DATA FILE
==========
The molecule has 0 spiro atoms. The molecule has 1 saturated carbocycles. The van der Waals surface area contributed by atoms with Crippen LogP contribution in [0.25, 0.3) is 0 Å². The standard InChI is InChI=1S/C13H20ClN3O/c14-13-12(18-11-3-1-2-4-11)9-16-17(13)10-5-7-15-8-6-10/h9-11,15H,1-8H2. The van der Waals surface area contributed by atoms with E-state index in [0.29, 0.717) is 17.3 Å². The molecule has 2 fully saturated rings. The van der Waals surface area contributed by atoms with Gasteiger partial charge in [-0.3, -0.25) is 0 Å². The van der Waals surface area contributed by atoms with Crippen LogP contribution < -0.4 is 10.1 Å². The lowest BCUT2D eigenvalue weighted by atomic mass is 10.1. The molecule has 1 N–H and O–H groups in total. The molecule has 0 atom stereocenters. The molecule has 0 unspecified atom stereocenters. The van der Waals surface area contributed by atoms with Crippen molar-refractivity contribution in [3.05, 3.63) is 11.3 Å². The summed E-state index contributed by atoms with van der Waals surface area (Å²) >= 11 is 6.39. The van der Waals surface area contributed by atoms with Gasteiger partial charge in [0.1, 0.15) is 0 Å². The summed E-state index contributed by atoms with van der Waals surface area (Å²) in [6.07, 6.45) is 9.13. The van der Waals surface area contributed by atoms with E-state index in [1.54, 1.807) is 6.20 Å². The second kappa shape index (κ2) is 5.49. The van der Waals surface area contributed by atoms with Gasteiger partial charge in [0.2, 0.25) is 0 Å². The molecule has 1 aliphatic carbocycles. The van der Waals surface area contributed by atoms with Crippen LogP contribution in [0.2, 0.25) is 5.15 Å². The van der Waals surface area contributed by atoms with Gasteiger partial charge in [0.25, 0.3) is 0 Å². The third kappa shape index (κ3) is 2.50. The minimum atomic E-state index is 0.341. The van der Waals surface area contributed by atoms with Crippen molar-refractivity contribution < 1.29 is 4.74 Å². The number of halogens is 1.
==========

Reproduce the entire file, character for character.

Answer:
The molecule has 0 spiro atoms. The molecule has 1 saturated carbocycles. The van der Waals surface area contributed by atoms with Crippen LogP contribution in [0.25, 0.3) is 0 Å². The standard InChI is InChI=1S/C13H20ClN3O/c14-13-12(18-11-3-1-2-4-11)9-16-17(13)10-5-7-15-8-6-10/h9-11,15H,1-8H2. The van der Waals surface area contributed by atoms with E-state index in [0.29, 0.717) is 17.3 Å². The molecule has 2 fully saturated rings. The van der Waals surface area contributed by atoms with Gasteiger partial charge in [-0.3, -0.25) is 0 Å². The van der Waals surface area contributed by atoms with Crippen LogP contribution < -0.4 is 10.1 Å². The lowest BCUT2D eigenvalue weighted by atomic mass is 10.1. The molecule has 1 N–H and O–H groups in total. The molecule has 0 atom stereocenters. The molecule has 0 unspecified atom stereocenters. The van der Waals surface area contributed by atoms with Crippen molar-refractivity contribution in [3.05, 3.63) is 11.3 Å². The summed E-state index contributed by atoms with van der Waals surface area (Å²) >= 11 is 6.39. The van der Waals surface area contributed by atoms with Gasteiger partial charge in [0.1, 0.15) is 0 Å². The summed E-state index contributed by atoms with van der Waals surface area (Å²) in [6.07, 6.45) is 9.13. The van der Waals surface area contributed by atoms with E-state index in [1.54, 1.807) is 6.20 Å². The second kappa shape index (κ2) is 5.49. The van der Waals surface area contributed by atoms with Gasteiger partial charge in [0.2, 0.25) is 0 Å². The molecule has 1 aliphatic carbocycles. The van der Waals surface area contributed by atoms with Crippen LogP contribution in [0.2, 0.25) is 5.15 Å². The van der Waals surface area contributed by atoms with Gasteiger partial charge in [0.25, 0.3) is 0 Å². The third kappa shape index (κ3) is 2.50. The minimum atomic E-state index is 0.341. The van der Waals surface area contributed by atoms with Crippen molar-refractivity contribution < 1.29 is 4.74 Å². The number of halogens is 1.